Printer friendly versionALASKA VOLCANO OBSERVATORY
Saturday, January 28, 2006 3:55 PM AKST (055 UTC)
59.3633°N 153.4333°W, Summit Elevation 4134 ft (1260 m)
Current Level of Concern Color Code: RED
Another explosive event at Augustine Volcano began today at 14:30 AST (23:30 UTC) with a small discrete explosion. The seismic activity continues and is consistent with continuous ash emission, which has also been observed in web camera images. On the basis of current satellite imagery, the National Weather Service has reported ash to 30,000 ft above sea level travelling south-southwest. The strength of the seismic signals is smaller than for previous explosive events in this eruptive sequence, including those from last night.
The first explosive event last night at 8:24 PM AST destroyed two seismic stations and one continuous GPS station. AVO still has four seismometers and three GPS stations operational on the island which allow us to monitor volcanic activity.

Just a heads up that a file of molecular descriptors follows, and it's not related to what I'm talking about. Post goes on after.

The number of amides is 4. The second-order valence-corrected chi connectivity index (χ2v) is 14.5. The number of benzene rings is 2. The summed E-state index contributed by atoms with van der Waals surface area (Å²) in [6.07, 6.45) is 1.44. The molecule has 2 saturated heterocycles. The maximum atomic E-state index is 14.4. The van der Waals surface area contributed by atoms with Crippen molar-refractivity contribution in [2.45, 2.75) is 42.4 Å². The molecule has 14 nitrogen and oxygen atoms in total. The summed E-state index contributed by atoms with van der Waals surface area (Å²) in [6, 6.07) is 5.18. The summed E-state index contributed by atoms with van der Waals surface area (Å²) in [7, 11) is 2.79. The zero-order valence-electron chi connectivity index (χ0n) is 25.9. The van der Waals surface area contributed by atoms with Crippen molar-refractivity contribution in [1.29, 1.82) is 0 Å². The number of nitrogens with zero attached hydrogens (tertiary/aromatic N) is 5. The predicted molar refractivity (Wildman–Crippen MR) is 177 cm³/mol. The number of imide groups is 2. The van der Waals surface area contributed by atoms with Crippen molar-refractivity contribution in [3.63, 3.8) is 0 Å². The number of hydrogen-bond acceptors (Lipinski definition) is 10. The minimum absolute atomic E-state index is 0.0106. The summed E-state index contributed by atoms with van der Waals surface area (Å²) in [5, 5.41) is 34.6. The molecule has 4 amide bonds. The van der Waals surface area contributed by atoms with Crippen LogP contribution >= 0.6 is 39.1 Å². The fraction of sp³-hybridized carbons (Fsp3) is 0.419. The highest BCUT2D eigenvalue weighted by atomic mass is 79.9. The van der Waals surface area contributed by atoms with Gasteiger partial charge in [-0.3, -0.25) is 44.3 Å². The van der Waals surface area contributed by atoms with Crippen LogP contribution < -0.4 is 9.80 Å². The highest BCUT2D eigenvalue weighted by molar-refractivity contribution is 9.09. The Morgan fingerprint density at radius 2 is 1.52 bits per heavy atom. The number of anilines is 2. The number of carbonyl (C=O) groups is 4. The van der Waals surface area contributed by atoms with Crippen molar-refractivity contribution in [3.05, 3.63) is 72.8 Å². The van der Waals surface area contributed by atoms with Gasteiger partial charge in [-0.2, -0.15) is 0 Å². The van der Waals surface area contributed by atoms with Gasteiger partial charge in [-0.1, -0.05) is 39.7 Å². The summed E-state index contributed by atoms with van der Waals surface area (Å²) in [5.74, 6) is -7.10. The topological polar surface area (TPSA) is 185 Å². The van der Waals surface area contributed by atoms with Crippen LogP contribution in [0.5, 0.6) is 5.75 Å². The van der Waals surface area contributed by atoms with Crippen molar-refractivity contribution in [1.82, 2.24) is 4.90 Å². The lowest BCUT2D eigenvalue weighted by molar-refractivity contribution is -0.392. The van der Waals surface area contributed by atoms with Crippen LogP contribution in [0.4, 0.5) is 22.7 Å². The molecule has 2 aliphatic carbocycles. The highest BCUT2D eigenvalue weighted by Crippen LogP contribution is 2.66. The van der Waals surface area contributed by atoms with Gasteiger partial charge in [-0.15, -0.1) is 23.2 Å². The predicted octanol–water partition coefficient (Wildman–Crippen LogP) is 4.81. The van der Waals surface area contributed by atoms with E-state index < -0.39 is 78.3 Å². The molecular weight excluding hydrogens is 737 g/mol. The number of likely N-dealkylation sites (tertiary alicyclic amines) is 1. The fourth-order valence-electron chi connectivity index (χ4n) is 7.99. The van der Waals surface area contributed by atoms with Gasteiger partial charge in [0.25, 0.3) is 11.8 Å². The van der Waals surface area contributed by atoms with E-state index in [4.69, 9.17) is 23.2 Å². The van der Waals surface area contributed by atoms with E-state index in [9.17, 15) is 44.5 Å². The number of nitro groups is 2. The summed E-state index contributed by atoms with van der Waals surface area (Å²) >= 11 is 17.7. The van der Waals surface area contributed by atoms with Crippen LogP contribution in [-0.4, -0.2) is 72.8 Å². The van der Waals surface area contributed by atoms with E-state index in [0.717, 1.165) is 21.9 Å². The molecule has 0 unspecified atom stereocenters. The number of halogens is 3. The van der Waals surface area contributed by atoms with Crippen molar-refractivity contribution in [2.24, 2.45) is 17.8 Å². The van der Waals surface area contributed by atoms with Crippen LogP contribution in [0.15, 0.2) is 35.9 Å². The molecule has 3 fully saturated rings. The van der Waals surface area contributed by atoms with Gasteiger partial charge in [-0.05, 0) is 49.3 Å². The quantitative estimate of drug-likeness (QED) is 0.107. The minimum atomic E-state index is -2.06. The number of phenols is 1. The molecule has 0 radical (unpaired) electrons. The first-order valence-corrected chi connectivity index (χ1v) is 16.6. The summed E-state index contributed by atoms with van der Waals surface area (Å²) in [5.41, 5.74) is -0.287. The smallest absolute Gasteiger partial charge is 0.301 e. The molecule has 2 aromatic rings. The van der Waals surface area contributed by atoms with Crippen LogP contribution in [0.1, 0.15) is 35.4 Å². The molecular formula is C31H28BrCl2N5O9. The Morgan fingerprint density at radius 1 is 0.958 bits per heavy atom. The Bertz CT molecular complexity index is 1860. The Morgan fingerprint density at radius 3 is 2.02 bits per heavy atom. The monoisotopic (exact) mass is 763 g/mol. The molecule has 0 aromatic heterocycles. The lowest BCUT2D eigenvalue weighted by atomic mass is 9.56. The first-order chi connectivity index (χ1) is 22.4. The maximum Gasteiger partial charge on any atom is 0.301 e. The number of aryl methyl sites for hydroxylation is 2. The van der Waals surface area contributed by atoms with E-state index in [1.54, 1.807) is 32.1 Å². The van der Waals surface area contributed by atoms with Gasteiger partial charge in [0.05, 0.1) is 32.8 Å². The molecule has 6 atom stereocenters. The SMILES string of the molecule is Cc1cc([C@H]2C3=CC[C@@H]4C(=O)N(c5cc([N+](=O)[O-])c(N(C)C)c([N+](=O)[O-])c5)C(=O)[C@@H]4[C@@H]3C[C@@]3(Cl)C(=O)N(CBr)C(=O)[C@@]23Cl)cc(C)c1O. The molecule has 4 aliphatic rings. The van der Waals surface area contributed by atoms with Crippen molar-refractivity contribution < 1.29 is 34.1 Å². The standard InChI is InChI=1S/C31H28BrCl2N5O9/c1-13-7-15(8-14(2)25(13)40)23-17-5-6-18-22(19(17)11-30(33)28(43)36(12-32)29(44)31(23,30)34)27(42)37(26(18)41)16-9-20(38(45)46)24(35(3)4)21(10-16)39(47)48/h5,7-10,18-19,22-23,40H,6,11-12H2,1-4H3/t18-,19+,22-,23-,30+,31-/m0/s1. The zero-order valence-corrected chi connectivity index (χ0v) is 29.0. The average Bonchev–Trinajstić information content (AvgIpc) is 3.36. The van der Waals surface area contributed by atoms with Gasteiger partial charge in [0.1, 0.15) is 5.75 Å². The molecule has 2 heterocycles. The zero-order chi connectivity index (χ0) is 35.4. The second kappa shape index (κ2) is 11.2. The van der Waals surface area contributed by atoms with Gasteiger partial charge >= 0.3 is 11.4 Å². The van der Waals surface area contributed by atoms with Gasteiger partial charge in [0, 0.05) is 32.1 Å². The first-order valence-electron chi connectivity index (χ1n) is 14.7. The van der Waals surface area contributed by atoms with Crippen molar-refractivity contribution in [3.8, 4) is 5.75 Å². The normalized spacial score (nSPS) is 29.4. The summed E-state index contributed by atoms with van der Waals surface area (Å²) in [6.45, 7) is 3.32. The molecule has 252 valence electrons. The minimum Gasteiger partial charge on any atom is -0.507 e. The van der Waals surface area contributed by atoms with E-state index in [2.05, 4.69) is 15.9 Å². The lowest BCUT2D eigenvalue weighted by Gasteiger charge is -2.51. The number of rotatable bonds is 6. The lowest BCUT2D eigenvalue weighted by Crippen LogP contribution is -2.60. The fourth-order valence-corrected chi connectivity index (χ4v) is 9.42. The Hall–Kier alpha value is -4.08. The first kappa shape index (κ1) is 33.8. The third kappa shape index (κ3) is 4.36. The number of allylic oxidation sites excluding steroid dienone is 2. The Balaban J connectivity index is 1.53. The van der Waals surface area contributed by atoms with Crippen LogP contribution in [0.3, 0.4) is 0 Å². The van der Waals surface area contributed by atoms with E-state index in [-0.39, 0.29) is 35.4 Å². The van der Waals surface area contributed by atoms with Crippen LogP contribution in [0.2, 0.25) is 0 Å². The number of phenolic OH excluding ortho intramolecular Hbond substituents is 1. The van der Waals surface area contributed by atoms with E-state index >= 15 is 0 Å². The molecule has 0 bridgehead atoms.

Satellite imagery from this morning indicates a widespread thermal anomaly to the north of the summit that is likely the result of pyroclastic flow deposits.
For current ash fall advisories and wind trajectories, refer to the National Weather Service website: http://pafc.arh.noaa.gov/augustine.php
ABBREVIATED COLOR CODE KEY
(contact AVO for complete description):
GREEN volcano is dormant; normal seismicity and fumarolic activity occurring
YELLOW volcano is restless; eruption may occur
ORANGE volcano is in eruption or eruption may occur at any time
RED significant eruption is occurring or explosive eruption expected at any time
VOLCANO INFORMATION ON THE INTERNET: http://www.avo.alaska.edu
RECORDING ON THE STATUS OF ALASKA'S VOLCANOES (907) 786-7478
Tom Murray, Scientist-in-Charge, USGS
email@example.com (907) 786-7497
John Eichelberger, Coordinating Scientist, UAF-GI
firstname.lastname@example.org (907) 474-5530 OR (907) 590-8247
The Alaska Volcano Observatory is a cooperative program of the U.S. Geological Survey, the University of Alaska Fairbanks Geophysical Institute, and the Alaska Division of Geological and Geophysical Surveys.